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1161.  DECEMBER 1985 Issue
p.284

Singapore Appeals to the Judicial Committee of the Privy Council - An Endangered Species?
Evans, Keith R. and Fordham, Margaret  •  (1985) 27 Mal. Law Rev. 284 (Dec)
With the recent abolition of appeals from Malaysia to the Privy Council, the time might now be ripe to consider whether appeals to that body should continue from Singapore. This article explores some of the issues which may influence any decision on the part of Singapore to abolish such appeals, and looks at possible changes which might be made within the existing system in preparation for eventual abolition. It concludes that abolition must, ultimately, be desirable for Singapore's legal development, but that there is nothing in the present state of affairs to justify the taking of precipitous action.

1162.  DECEMBER 1985 Issue
p.313

Personal Accountability of Strangers as Constructive Trustees
Hayton, David  •  (1985) 27 Mal. Law Rev. 313 (Dec)
The article deals with the question of when equity will impose a constructive trust on strangers who deal with trust property. This has traditionally occurred in two types of situations, namely where the stranger has received such property knowing of a breach of trust, and where the stranger has knowingly assisted in a fraudulent and dishonest design; in the latter case there is controversy as to whether actual or constructive notice suffices. The article criticises the classification, contending that the first category is covered by the general law of priorities, and suggests that actual notice be required for "knowing assistance".

1163.  DECEMBER 1985 Issue
p.321

Economic Expansion Incentives (Relief from Income Tax) (Amendment No. 2) Act 1984
Woon, Walter  •  (1985) 27 Mal. Law Rev. 321 (Dec)

1164.  DECEMBER 1985 Issue
p.329

Disqualification of Directors for Persistent Default in Filing Documents - Section 155
Hicks, Andrew  •  (1985) 27 Mal. Law Rev. 329 (Dec)

1165.  DECEMBER 1985 Issue
p.358

Implications of the Tarling Case on the Accounting Standard for the Reporting Party Transactions under the Companies Act P.P. v Tarling
Ter, Kah Leng and Chong, Sebastian  •  (1985) 27 Mal. Law Rev. 358 (Dec)

1166.  DECEMBER 1985 Issue
p.367

Aspects of Law and Valuation on Compulsory Acquisition of Land Consolidated Plantation Bhd. v Pemungut Hasil Tanah Kelang;The Official Assignee (of Property of Prabhaker Chundulal Shah) v Collector of Land Revenue;Ng Tiou Hong v Collector of Land Revenue
Khublall, N.  •  (1985) 27 Mal. Law Rev. 367 (Dec)

1167.  DECEMBER 1985 Issue
p.375

Double Jeopardy and the Saga of Harry Lee Wee Harry Lee Wee v PP; In the Matter of an Advocate & Solicitor; H.L. Wee v The Law Society of Singapore; In the Matter of an Advocate & Solicitor; Harry Lee Wee v Law Society of Singapore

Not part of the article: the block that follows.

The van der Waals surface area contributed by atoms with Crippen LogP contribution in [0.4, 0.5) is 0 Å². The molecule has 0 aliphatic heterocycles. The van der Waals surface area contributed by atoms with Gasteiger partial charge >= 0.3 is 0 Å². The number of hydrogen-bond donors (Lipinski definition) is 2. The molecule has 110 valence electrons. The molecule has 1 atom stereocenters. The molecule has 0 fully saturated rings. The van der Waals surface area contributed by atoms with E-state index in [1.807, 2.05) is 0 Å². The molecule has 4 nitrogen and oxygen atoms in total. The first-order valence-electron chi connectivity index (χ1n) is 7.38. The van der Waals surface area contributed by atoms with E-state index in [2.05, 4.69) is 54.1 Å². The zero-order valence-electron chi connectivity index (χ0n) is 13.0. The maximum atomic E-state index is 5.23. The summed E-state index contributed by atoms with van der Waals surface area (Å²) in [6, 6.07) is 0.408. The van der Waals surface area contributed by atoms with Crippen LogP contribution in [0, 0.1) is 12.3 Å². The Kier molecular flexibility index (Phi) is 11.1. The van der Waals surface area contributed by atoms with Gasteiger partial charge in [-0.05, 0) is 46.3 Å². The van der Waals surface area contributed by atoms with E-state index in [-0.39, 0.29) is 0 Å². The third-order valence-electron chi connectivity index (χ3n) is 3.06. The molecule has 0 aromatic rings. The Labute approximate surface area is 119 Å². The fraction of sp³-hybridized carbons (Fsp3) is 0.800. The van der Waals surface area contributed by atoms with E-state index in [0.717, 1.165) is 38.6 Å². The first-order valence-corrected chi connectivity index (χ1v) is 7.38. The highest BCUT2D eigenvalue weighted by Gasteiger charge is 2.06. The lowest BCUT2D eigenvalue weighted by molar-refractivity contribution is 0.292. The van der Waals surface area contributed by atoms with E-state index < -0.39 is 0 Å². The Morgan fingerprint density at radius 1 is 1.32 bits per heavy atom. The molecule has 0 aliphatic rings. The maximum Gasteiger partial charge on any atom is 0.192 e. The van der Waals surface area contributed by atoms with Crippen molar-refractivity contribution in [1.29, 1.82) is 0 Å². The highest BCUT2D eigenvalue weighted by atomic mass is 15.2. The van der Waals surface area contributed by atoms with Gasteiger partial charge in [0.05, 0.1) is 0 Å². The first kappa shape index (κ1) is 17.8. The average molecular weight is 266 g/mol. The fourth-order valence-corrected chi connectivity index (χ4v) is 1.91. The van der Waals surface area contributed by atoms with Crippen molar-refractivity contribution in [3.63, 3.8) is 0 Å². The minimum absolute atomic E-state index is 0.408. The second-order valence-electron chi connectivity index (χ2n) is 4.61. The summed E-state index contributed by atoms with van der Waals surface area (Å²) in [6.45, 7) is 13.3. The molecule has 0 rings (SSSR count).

Wright, Shelley E.  •  (1985) 27 Mal. Law Rev. 375 (Dec)

1168.  DECEMBER 1985 Issue
p.392

Singapore and International Law
 •  (1985) 27 Mal. Law Rev. 392 (Dec)

1169.  DECEMBER 1985 Issue
p.417

A Comparative Analysis of Tax Incentives in ASEAN Countries
Oei, Anna  •  (1985) 27 Mal. Law Rev. 417 (Dec)

1170.  DECEMBER 1985 Issue
p.440

The New International Economic Order, Investment Treaties and Foreign Investment Law in ASEAN
Sornarajah, M.  •  (1985) 27 Mal. Law Rev. 440 (Dec)
The states of ASEAN have adopted three distinct attitudes to foreign investment, each at a different level. At the international level, because of their membership of Third World groupings, they have associated themselves somewhat reluctantly, with the package of norms on foreign investment contained in the claims to a New International Economic Order. At the bilateral level, they have deviated from these norms and accepted the more traditional norms of foreign of foreign investment protection advocated by the capital-exporting States. However, there are indications in the bilateral investment treaties that such protection will not be given to all foreign investment. In their domestic laws on foreign investment, the ASEAN states, which generally believe in a strategy of foreign investment led development, have adopted a pragmatic approach. While devising mechanisms for controlling such investments to ensure that they contribute to national economic goals, they also seek to attract foreign capital by maintaining certain traditional norms of foreign investment protection. this article is a study of these trends. The general conclusion is that the ASEAN states would adhere to the pragmatic approach of maintaining national control while adhering to internationally accepted standards of investment protection.

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